Peacekeepers have a lot in common with the police. Both maintain some written text: the peace agreement or the law. And both have the authority to use force, but are supposed also to use persuasion to achieve conformity to the peace agreement or law.
If one analyses the peacekeeping missions in Bosnia and Kosovo it is easy to see that something has gone wrong. They are not real peacekeeping operations but something somewhere between peacekeeping and a colonial occupation.
Take Bosnia. The Dayton Agreement was rather clear. But instead of just maintaining it the internationals let themselves be convinced that Dayton was not good enough and needed improvement. No wise cop will not allow himself to be drawn in a discussion about the validity of the laws. He may be flexible on details, but they will not allow you to undermine the core of their mission. Unfortunately what happened in Bosnia.
In my opinion the internationals (both EUFOR and the high representative) should restrict themself to maintaining Dayton. Any discussion about independence for the RS or abolition of the RS should be discarded with a simple "that is not in Dayton".
In Kosovo the situation was even more extreme. Resolution 1244 was clear about Serbia's territorial integrity. It foresaw negotiations to establish an interim government that respected the territorial integrity. After that final negotiations could be started. Serb diplomats were ready and started soon after the war to hint at several solutions including partition. But the internationals rejected this and instead kept Kosovo in limbo for 7 years - after which they started negotiations about a final solution chaperoned by a partial negotiator and handicapped by Contact Group principles that excluded the option of partition.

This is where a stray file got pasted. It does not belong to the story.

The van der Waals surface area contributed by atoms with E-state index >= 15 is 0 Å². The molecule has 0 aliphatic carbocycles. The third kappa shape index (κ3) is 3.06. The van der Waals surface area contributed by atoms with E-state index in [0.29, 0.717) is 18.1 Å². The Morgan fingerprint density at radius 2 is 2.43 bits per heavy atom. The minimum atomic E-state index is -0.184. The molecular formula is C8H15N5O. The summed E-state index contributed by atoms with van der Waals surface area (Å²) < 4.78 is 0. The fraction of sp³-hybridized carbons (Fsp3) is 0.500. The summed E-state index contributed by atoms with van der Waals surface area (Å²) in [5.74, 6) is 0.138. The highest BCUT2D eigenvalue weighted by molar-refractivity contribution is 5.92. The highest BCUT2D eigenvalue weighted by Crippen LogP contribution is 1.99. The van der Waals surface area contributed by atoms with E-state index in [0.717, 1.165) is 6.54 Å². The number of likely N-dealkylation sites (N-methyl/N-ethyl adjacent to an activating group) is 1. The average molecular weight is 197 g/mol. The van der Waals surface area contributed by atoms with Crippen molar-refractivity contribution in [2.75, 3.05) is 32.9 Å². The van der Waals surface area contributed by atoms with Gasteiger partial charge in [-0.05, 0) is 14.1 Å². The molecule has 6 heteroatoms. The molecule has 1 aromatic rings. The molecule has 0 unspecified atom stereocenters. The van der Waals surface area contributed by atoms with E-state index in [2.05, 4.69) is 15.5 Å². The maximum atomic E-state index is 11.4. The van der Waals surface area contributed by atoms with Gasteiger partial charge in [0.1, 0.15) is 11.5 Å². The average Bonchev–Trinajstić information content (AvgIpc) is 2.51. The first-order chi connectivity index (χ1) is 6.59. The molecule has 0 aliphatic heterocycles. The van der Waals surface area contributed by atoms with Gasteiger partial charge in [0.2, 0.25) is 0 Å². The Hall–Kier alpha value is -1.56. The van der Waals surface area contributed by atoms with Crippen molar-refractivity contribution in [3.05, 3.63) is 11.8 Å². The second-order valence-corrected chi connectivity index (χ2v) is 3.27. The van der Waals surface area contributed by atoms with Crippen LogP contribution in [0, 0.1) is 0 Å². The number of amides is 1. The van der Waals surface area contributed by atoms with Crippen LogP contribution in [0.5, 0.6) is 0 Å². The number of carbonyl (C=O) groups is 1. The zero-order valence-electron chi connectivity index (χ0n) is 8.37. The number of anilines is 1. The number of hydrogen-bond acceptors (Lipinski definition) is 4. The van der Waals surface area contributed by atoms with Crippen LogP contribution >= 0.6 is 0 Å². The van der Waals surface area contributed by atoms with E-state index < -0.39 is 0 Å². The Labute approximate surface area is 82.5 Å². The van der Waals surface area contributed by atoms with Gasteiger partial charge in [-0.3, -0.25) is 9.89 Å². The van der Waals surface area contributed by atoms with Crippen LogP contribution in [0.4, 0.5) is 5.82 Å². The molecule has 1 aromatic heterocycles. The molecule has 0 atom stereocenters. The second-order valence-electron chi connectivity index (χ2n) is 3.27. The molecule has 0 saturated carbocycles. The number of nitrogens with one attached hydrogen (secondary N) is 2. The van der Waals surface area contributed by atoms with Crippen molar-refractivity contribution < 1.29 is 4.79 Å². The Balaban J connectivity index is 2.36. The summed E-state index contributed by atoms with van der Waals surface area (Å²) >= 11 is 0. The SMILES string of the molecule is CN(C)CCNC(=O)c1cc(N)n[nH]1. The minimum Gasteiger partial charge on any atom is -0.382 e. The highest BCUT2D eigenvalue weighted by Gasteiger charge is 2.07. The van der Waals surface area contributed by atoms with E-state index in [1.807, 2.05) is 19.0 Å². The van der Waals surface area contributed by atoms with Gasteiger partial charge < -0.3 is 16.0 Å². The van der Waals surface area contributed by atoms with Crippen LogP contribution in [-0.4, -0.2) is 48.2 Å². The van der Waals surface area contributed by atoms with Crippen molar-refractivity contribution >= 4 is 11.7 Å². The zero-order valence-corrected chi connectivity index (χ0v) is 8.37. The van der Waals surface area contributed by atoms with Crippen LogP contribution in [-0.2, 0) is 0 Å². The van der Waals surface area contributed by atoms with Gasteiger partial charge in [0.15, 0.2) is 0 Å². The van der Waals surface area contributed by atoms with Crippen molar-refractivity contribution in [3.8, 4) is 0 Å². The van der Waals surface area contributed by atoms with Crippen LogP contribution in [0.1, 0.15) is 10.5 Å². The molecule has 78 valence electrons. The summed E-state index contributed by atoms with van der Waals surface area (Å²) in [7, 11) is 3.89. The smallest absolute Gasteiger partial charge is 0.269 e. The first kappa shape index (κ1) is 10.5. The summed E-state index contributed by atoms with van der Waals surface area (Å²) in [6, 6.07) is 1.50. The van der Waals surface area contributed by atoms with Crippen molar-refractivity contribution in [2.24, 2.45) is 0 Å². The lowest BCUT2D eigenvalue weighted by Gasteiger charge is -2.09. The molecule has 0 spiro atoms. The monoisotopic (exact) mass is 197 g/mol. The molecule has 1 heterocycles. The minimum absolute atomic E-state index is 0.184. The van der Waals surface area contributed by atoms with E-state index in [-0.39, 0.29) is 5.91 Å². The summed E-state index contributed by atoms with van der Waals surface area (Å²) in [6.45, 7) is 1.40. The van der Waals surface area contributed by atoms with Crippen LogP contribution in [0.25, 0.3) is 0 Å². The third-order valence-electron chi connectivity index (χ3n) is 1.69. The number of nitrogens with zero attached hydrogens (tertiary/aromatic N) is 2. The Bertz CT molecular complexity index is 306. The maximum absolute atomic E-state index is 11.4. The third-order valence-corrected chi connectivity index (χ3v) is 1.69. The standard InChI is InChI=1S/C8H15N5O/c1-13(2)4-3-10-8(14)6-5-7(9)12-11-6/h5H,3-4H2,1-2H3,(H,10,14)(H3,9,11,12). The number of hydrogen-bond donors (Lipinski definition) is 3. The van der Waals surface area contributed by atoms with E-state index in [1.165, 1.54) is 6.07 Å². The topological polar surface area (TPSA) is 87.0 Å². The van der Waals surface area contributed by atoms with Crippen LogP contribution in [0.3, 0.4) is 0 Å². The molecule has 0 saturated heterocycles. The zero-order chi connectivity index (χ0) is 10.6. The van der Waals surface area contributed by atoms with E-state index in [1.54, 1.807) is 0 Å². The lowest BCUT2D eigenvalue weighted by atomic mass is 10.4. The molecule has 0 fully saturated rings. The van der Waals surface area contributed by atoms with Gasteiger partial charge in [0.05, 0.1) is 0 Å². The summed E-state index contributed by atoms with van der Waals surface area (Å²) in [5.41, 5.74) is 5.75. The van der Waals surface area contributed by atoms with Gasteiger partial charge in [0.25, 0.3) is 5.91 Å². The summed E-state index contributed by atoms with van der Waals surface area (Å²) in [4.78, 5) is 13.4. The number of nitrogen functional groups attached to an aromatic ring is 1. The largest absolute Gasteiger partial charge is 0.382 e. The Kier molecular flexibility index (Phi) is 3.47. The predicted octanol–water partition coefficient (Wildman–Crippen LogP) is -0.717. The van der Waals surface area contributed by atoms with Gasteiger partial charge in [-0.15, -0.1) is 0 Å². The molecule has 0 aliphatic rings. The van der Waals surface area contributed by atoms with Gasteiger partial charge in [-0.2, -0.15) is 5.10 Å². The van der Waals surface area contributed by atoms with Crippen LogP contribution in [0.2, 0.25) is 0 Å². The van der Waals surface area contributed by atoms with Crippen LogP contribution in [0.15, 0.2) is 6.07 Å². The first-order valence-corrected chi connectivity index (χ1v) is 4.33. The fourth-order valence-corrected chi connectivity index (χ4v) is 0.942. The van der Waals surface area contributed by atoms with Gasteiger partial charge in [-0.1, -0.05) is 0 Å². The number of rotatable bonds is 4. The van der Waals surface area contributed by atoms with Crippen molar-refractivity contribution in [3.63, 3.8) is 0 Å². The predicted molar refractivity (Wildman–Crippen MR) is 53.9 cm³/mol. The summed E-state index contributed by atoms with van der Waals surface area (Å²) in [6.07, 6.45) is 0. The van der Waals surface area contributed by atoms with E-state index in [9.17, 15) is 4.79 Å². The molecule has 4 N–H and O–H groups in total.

Resolution 1244 foresaw a short period of UN rule and as a consequence didn't give extensive instructions on how to rule the province. UNMIK was supposed just to keep things running. When the mission continued for years it got inevitably involved in legislation. This was something for which they had no clear mandate and as a consequence it handicapped them in their peace keeping mission.
The problem with changing your basis is that the mission gets off-balance. The discussion is no longer about how the mission can achieve its goals. Instead it becomes torn by conflicting demands from all sides. This undermines also the agreement that forms the basis of the peacekeeping mission. So instead of promoting peace the mission is undermining it. The effect can be clearly seen in Bosnia where the conflict about status of the RS has poisoned the relations between the ethnic groups and instead of returns has led to continuing departures of minorities.